What is Multiple Sclerosis?
Multiple sclerosis, or MS, is a chronic condition that affects the central nervous system, which includes the optic nerves, brain and spinal cord. It can lead to an array of unmanageable symptoms all over the body. Over a million people worldwide suffer from multiple sclerosis (x).
Some people experience mild symptoms such as tingling, numbness and blurred vision, while others encounter paralysis and impaired mobility. Regardless of its severity, it is important to know how one develops this condition to prevent and treat it properly (x).
Types of Multiple Sclerosis
There are four major types of multiple sclerosis. In 2013, the International Advisory Committee on Clinical Trials of Multiple Sclerosis identified these types as:
- Clinically isolated syndrome
- Primary progressive
- Secondary progressive
These four vary as far as symptoms and treatments. Here is a detailed discussion for these MS courses (x):
Clinically Isolated Syndrome (CIS)
CIS is considered the first neurological symptom because of the inflamed central nervous system. This episode usually lasts at least 24 hours and may or may not continue to develop as multiple sclerosis. There are circumstances of a person who encountered CIS, yet the condition did not continue to develop MS. However, if there is a lesion along with CIS that affects the brain, the patient is at higher risk to continue the progression to the second neurological symptom (x).
Relapsing-Remitting Multiple Sclerosis (RRMS)
As the second stage of developing MS, RRMS is the most common diagnosed course in millions of people. It is characterized by mild to severe attacks of neurological symptoms. Partial or complete remissions may occur after the relapses. During this phase, all the previous symptoms may vanish while others may continue or worsen, becoming permanent. However, there is no certain progression of this condition, especially during the remission period.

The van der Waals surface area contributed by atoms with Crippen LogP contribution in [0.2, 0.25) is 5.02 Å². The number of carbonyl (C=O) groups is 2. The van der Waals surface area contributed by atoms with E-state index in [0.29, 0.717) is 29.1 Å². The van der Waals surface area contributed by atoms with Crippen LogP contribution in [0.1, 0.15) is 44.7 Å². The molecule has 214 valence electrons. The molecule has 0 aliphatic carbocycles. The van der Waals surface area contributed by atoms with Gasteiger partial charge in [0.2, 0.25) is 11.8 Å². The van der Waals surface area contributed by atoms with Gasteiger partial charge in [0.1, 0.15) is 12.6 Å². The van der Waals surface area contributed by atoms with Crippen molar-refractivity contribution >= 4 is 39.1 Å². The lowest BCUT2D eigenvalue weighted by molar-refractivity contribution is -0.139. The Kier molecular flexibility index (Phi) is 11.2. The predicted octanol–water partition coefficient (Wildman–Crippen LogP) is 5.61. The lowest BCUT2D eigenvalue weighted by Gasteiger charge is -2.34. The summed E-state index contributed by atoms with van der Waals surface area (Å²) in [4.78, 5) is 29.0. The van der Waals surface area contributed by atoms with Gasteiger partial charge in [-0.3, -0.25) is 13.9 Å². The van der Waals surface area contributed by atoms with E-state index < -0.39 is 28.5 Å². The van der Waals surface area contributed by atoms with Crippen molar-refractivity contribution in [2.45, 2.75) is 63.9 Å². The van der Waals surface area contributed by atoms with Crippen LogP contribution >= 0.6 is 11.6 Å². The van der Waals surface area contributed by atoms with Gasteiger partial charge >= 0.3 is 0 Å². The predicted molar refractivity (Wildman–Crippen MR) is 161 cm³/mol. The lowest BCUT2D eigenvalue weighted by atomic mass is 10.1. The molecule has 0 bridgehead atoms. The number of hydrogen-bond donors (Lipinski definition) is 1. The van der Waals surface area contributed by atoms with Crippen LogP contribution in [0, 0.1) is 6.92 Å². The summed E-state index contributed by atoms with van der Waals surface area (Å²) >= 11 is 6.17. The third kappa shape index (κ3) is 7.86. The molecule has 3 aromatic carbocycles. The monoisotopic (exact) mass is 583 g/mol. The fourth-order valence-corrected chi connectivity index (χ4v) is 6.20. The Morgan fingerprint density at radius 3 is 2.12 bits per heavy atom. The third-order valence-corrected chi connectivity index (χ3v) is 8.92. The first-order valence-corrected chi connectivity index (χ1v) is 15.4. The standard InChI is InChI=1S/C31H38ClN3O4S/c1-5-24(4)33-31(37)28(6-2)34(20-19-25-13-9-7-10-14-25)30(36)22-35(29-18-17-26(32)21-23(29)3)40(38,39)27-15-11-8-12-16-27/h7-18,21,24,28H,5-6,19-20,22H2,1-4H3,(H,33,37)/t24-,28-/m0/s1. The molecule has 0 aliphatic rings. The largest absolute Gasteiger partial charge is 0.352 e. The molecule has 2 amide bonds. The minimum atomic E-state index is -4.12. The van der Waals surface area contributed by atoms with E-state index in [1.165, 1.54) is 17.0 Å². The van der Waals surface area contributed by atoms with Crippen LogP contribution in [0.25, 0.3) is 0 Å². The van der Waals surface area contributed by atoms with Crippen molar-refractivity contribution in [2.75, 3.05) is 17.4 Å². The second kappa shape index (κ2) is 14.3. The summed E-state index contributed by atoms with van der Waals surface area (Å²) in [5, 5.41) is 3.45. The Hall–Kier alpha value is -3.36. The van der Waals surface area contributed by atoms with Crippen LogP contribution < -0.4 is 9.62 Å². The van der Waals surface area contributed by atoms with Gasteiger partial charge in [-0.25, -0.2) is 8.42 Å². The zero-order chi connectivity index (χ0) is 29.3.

RRMS can be characterized as active, not active, worsening or not worsening, depending on the initial diagnosis and the symptoms (x).
Secondary Progressive Multiple Sclerosis (SPMS)
After the diagnosis of RRMS, most people who encountered continuous progression of symptoms eventually fall into SPMS. It is then usually followed by an initial RRMS course and considered a progressive worsening stage. SPMS can be identified in a few different points: (1) active, (2) not active, (3) with progression, and (4) without progression (x).
Primary Progressive Multiple Sclerosis (PPMS)
Of all the stages, PPMS is considered the worst neurologic course. It is a phase of disability with no relapses or remissions. PPMS can be identified to different points such as active, not active, with progression and without progression (x).
Symptoms of Multiple Sclerosis
Although MS is difficult to characterize due to its courses, there are various symptoms that can help both patients and doctors know the course of MS. These symptoms include, but are not limited to:
- Vision issues
- Cognitive problems
- Impaired balance
This is the first symptom that may help doctors diagnose MS in a patient. MS affects the entire central nervous system; therefore, there are high chances that several nerves in the brain are damaged. When damage occurs, there might be malfunctions in sending signals from the brain to other parts of the body (x).
Numbness always follows a tingling sensation. When the nerves that connect the body and spinal cord are damaged, there is noticeable numbness in some parts such as fingers, face, legs and arms (x).
As said, MS is a chronic disease that may cause noticeable pain and involuntary muscle movement (x). Chronic pain is common in MS conditions according to the National Multiple Sclerosis Society.
Spasticity is also common in MS conditions. Most patients encounter muscle stiffness and other uncontrollable and painful joint movements, especially in body parts such as the legs and back (x).
Impaired vision is one of the most common problems that many MS patients face because of the inflammation that affects the optic nerves and central vision. In some cases, blindness is the worst; and the first stages of vision problems include blurred eyesight and double vision (x).
Eighty percent of people suffering from other mentioned symptoms above experienced unexplained fatigue and weakness. It usually affects the legs and causes difficulties while walking or standing (x).
Thousands of MS patients experienced several cognitive malfunctions including memory problems, language issues and difficulty staying focused. Aside from these, several emotional and mental problems may also occur, such as depression and anxiety (x).
Causes of Multiple Sclerosis
The causes of multiple sclerosis are still unclear. However, many scientists believe that MS is an autoimmune condition. In short, MS affects the healthy tissues inside the body, similar to how other autoimmune diseases work. To help patients and doctors, researchers examined different risk factors for MS.
These factors include: